Scores dead in terror attack on French national holiday
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France's deadliest terror attack in months left at least 84 dead on Thursday, reportedly including two Americans, when a gunman behind the wheel of a heavy truck plowed into crowds celebrating Bastille Day in Nice.

Police identified the attacker as a 31-year-old Frenchman born in Tunisia. The assailant, reportedly known to police though not on any terrorist watchlist, was shot and killed by authorities after opening fire on the crowd.

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Local newspaper Nice-Matin identified the driver as Mohamed Lahouaiej Bouhlel, a resident of Nice.

French President François Hollande held a brief press conference in the early morning hours local time, calling the incident a terror attack and reaffirming the country's dedication to fighting terrorism.

"It is all of France which is under the threat of Islamic terrorism. So in these circumstances we must show absolute vigilance and a determination without end," he said. 

In the U.S., presidential candidates Donald TrumpDonald John TrumpUS-Saudi Arabia policy needs a dose of 'realpolitik' Trump talks to Swedish leader about rapper A$AP Rocky, offers to vouch for his bail Matt Gaetz ahead of Mueller hearing: 'We are going to reelect the president' MORE and Hillary ClintonHillary Diane Rodham ClintonMatt Gaetz ahead of Mueller hearing: 'We are going to reelect the president' What to expect when Mueller testifies: Not much McConnell challenger faces tougher path after rocky launch MORE both condemned the attack, with Trump postponing his Friday plans to announce his vice presidential pick.

At least 18 other victims in Nice were left in critical condition, Interior Minister Bernard Cazeneuve said, when a 25-ton truck breached a pedestrian-only area along the Promenade des Anglais just as Bastille Day fireworks were ending.

So far the violence appears to be the work of a lone individual, making it the deadliest solo attack in France's history.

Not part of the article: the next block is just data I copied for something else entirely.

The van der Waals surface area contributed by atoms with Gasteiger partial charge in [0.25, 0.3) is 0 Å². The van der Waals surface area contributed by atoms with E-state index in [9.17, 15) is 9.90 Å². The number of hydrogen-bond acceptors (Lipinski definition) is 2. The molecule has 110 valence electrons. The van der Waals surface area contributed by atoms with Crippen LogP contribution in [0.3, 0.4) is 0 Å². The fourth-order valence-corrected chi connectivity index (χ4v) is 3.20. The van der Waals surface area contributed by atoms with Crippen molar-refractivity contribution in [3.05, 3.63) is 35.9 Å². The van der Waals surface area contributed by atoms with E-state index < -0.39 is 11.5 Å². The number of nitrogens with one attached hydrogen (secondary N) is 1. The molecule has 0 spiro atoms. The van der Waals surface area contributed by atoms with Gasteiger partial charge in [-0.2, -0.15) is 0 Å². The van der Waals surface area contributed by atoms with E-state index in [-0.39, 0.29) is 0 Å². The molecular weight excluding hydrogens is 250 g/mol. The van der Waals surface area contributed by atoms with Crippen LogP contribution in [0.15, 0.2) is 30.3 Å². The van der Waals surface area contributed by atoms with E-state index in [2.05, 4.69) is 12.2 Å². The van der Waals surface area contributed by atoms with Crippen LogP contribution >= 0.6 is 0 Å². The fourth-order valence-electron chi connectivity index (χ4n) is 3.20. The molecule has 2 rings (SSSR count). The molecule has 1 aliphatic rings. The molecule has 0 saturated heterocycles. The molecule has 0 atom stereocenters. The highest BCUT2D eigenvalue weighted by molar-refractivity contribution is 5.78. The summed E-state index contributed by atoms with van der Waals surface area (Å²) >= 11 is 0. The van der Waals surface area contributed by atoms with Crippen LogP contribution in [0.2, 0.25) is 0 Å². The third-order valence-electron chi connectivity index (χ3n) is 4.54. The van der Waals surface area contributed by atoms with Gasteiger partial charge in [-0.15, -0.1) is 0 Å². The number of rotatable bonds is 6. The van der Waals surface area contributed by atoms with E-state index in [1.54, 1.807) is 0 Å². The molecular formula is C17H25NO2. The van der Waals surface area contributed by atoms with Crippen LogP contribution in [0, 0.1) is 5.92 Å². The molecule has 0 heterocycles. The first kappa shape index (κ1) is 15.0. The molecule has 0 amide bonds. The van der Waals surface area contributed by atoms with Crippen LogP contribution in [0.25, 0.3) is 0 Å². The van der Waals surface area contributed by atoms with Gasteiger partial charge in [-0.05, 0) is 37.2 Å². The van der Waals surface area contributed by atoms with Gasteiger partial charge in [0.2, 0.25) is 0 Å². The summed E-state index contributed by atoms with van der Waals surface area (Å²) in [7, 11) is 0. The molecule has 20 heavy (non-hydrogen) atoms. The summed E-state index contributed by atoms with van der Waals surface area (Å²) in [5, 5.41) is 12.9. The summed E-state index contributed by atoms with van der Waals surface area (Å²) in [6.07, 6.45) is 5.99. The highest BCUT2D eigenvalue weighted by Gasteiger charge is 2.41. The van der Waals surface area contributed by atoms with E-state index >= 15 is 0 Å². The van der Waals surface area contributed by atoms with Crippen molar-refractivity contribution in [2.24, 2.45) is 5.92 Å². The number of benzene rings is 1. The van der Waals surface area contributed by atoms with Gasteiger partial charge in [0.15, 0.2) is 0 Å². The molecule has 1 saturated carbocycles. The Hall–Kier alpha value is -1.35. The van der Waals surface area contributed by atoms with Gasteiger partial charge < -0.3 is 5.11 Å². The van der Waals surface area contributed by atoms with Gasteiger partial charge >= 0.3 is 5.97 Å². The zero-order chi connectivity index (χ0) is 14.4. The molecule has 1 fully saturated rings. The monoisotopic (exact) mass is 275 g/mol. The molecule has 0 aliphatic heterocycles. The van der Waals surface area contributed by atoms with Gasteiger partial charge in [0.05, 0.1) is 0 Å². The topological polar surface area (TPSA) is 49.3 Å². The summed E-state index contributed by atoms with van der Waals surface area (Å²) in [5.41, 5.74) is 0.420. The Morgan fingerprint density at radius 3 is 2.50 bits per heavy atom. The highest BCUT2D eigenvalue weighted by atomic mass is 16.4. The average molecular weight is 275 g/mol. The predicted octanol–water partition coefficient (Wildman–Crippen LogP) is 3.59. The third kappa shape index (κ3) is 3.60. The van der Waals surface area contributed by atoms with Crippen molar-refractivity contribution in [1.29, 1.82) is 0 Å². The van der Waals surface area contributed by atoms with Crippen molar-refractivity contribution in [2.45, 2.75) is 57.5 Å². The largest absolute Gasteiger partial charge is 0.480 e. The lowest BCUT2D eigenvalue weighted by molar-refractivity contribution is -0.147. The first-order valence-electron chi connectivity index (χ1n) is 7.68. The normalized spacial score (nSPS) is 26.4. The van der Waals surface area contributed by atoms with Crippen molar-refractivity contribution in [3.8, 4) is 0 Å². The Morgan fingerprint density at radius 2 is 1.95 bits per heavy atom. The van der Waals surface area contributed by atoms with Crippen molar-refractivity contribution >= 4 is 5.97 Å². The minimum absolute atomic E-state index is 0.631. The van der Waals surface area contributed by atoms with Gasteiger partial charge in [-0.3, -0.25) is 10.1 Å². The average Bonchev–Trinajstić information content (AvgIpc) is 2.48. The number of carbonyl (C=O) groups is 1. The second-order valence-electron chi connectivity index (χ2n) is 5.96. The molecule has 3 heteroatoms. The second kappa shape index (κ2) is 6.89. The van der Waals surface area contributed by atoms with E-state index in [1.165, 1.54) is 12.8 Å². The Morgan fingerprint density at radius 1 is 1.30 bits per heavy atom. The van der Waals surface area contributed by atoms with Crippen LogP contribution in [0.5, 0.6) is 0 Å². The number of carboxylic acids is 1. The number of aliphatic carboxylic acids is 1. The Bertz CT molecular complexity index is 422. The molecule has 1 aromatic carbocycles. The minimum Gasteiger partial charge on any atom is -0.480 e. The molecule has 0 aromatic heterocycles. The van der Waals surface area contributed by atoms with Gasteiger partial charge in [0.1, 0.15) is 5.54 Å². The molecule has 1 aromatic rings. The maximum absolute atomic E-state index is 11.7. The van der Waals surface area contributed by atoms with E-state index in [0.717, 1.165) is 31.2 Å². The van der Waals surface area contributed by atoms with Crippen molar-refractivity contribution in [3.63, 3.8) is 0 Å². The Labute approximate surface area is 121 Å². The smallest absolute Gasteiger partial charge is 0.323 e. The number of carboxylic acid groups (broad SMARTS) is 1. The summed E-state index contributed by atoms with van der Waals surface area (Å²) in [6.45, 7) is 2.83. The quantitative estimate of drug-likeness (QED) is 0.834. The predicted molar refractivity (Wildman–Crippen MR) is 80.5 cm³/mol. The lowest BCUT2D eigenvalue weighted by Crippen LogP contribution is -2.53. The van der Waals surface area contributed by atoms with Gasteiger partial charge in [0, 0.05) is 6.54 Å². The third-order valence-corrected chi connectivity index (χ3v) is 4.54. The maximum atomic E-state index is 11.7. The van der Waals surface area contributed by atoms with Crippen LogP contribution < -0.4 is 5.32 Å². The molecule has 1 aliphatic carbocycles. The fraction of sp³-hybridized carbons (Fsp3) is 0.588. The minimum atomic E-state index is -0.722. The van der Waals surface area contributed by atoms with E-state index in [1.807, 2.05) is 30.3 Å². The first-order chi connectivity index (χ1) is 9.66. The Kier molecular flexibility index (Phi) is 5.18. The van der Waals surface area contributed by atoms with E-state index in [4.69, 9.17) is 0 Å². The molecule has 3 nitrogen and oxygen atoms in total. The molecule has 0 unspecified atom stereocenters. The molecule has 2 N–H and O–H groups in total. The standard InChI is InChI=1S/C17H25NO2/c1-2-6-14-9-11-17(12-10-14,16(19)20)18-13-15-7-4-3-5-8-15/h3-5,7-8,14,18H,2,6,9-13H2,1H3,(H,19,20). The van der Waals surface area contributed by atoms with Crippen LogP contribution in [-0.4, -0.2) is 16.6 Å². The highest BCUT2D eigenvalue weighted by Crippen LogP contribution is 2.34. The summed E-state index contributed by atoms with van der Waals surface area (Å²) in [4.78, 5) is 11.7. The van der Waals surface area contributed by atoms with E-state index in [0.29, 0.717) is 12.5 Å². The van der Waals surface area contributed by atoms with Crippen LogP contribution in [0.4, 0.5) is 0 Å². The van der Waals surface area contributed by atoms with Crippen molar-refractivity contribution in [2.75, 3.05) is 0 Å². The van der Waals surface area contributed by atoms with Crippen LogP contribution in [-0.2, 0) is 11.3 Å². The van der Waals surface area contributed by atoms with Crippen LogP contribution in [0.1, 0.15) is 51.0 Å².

"France was hit on the day of her national holiday, the 14th of July, symbol of liberty, because the rights of man are denied by fanatics and France is inevitably their target,” Hollande said.

The nation had been living under a state of emergency since last November's coordinated attack in Paris by terrorists loyal to the Islamic State in Iraq and Syria (ISIS), which killed 130.

Hollande said France will boost its security measures and will extend the state of emergency, which was set to expire in about two weeks, for an additional three months. He began the process of calling up military and police reservists and of tightening border security.

WFTV reported that an American father and his 11-year-old son, visiting Nice from Texas, were among the dead. Their names have not yet been released by authorities.

President Obama condemned the attack and said the U.S. will assist France in any way possible in the aftermath. 

"On behalf of the American people, I condemn in the strongest terms what appears to be a horrific terrorist attack in Nice, France, which killed and wounded dozens of innocent civilians," Obama said in a statement.

"Our thoughts and prayers are with the families and other loved ones of those killed, and we wish a full recovery for the many wounded. I have directed my team to be in touch with French officials, and we have offered any assistance that they may need to investigate this attack and bring those responsible to justice. We stand in solidarity and partnership with France, our oldest ally, as they respond to and recover from this attack."

Presumptive White House nominees Clinton and Trump called into news networks to decry the attacks and call for action. Trump said he would ask Congress to declare war and warned against allowing refugees into the country, and Clinton called for a heightened focus on intelligence and international cooperation. 

House Speaker Paul RyanPaul Davis RyanTrump quietly rolled back programs to detect, combat weapons of mass destruction: report Ocasio-Cortez top aide emerges as lightning rod amid Democratic feud Juan Williams: GOP in a panic over Mueller MORE (R-Wis.) released a statement reinforcing the U.S. relationship with France.

"Our hearts are with the victims of what appears to be yet another unconscionable act of terror. In the coming days we'll learn more about who did this and why. For now we must stand strong with the people of our dear friend and ally France," he said.

Bastille Day is France's national holiday and celebrates the storming of the Bastille prison during the French Revolution 227 years ago. Nice is one of the country's most populous cities and is in the midst of peak tourism season.
 
Since last year's Paris attacks, terrorist groups and radicalized lone attackers have carried out a string of horrific strikes around the globe, including in Brussels, Baghdad, San Bernardino and Orlando.

Last updated at 6:10 a.m. Nikita Vladimirov and Tristan Lejeune contributed.